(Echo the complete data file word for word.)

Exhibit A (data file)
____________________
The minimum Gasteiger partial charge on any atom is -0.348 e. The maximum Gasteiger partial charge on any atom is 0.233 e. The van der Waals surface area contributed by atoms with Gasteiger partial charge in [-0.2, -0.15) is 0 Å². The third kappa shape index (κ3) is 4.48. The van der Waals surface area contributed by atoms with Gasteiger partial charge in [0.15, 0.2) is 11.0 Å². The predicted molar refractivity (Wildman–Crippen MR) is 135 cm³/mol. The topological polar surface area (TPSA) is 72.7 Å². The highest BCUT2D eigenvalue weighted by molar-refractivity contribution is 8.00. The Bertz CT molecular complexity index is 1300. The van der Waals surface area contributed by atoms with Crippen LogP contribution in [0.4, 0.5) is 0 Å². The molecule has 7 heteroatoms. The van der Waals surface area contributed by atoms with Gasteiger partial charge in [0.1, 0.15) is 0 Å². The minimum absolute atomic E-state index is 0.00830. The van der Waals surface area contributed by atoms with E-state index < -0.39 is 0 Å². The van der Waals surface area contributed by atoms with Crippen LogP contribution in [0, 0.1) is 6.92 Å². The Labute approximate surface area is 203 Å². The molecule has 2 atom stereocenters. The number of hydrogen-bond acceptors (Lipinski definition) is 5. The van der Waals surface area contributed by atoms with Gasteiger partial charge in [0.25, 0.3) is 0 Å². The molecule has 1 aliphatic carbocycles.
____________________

The minimum Gasteiger partial charge on any atom is -0.348 e. The maximum Gasteiger partial charge on any atom is 0.233 e. The van der Waals surface area contributed by atoms with Gasteiger partial charge in [-0.2, -0.15) is 0 Å². The third kappa shape index (κ3) is 4.48. The van der Waals surface area contributed by atoms with Gasteiger partial charge in [0.15, 0.2) is 11.0 Å². The predicted molar refractivity (Wildman–Crippen MR) is 135 cm³/mol. The topological polar surface area (TPSA) is 72.7 Å². The highest BCUT2D eigenvalue weighted by molar-refractivity contribution is 8.00. The Bertz CT molecular complexity index is 1300. The van der Waals surface area contributed by atoms with Crippen LogP contribution in [0.4, 0.5) is 0 Å². The molecule has 7 heteroatoms. The van der Waals surface area contributed by atoms with Gasteiger partial charge in [0.1, 0.15) is 0 Å². The minimum absolute atomic E-state index is 0.00830. The van der Waals surface area contributed by atoms with E-state index < -0.39 is 0 Å². The van der Waals surface area contributed by atoms with Crippen LogP contribution in [0, 0.1) is 6.92 Å². The Labute approximate surface area is 203 Å². The molecule has 2 atom stereocenters. The number of hydrogen-bond acceptors (Lipinski definition) is 5. The van der Waals surface area contributed by atoms with Gasteiger partial charge in [0.25, 0.3) is 0 Å². The molecule has 1 aliphatic carbocycles.